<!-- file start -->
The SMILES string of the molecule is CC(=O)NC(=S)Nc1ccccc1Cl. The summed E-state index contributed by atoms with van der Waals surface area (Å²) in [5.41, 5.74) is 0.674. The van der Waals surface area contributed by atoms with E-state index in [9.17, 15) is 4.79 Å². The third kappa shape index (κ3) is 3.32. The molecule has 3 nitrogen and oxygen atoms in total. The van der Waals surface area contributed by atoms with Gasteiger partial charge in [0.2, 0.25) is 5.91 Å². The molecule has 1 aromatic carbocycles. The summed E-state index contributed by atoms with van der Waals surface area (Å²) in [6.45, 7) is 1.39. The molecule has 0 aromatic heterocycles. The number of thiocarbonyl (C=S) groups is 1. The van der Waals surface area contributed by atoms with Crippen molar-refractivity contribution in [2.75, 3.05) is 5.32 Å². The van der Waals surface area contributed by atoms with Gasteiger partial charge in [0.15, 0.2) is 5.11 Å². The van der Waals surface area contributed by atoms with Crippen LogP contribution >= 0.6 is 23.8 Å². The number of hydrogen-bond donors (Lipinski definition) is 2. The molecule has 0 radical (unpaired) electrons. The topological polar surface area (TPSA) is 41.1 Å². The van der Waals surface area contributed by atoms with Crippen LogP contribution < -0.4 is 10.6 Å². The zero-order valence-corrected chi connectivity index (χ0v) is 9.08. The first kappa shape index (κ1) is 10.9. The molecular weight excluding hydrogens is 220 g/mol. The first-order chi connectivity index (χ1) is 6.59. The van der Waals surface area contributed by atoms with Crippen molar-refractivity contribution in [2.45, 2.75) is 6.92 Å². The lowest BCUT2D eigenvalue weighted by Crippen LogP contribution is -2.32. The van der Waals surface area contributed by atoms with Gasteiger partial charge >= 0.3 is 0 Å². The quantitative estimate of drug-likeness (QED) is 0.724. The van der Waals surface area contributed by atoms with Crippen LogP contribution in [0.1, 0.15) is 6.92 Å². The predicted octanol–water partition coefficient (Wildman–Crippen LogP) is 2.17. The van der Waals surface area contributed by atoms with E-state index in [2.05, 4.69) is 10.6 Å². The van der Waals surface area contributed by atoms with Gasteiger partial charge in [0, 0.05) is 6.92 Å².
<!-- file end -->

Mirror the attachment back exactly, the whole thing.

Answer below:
The SMILES string of the molecule is CC(=O)NC(=S)Nc1ccccc1Cl. The summed E-state index contributed by atoms with van der Waals surface area (Å²) in [5.41, 5.74) is 0.674. The van der Waals surface area contributed by atoms with E-state index in [9.17, 15) is 4.79 Å². The third kappa shape index (κ3) is 3.32. The molecule has 3 nitrogen and oxygen atoms in total. The van der Waals surface area contributed by atoms with Gasteiger partial charge in [0.2, 0.25) is 5.91 Å². The molecule has 1 aromatic carbocycles. The summed E-state index contributed by atoms with van der Waals surface area (Å²) in [6.45, 7) is 1.39. The molecule has 0 aromatic heterocycles. The number of thiocarbonyl (C=S) groups is 1. The van der Waals surface area contributed by atoms with Crippen molar-refractivity contribution in [2.75, 3.05) is 5.32 Å². The van der Waals surface area contributed by atoms with Gasteiger partial charge in [0.15, 0.2) is 5.11 Å². The van der Waals surface area contributed by atoms with Crippen LogP contribution >= 0.6 is 23.8 Å². The number of hydrogen-bond donors (Lipinski definition) is 2. The molecule has 0 radical (unpaired) electrons. The topological polar surface area (TPSA) is 41.1 Å². The van der Waals surface area contributed by atoms with Crippen LogP contribution < -0.4 is 10.6 Å². The zero-order valence-corrected chi connectivity index (χ0v) is 9.08. The first kappa shape index (κ1) is 10.9. The molecular weight excluding hydrogens is 220 g/mol. The first-order chi connectivity index (χ1) is 6.59. The van der Waals surface area contributed by atoms with Crippen molar-refractivity contribution in [2.45, 2.75) is 6.92 Å². The lowest BCUT2D eigenvalue weighted by Crippen LogP contribution is -2.32. The van der Waals surface area contributed by atoms with Gasteiger partial charge >= 0.3 is 0 Å². The quantitative estimate of drug-likeness (QED) is 0.724. The van der Waals surface area contributed by atoms with Crippen LogP contribution in [0.1, 0.15) is 6.92 Å². The predicted octanol–water partition coefficient (Wildman–Crippen LogP) is 2.17. The van der Waals surface area contributed by atoms with E-state index in [2.05, 4.69) is 10.6 Å². The van der Waals surface area contributed by atoms with Gasteiger partial charge in [0, 0.05) is 6.92 Å².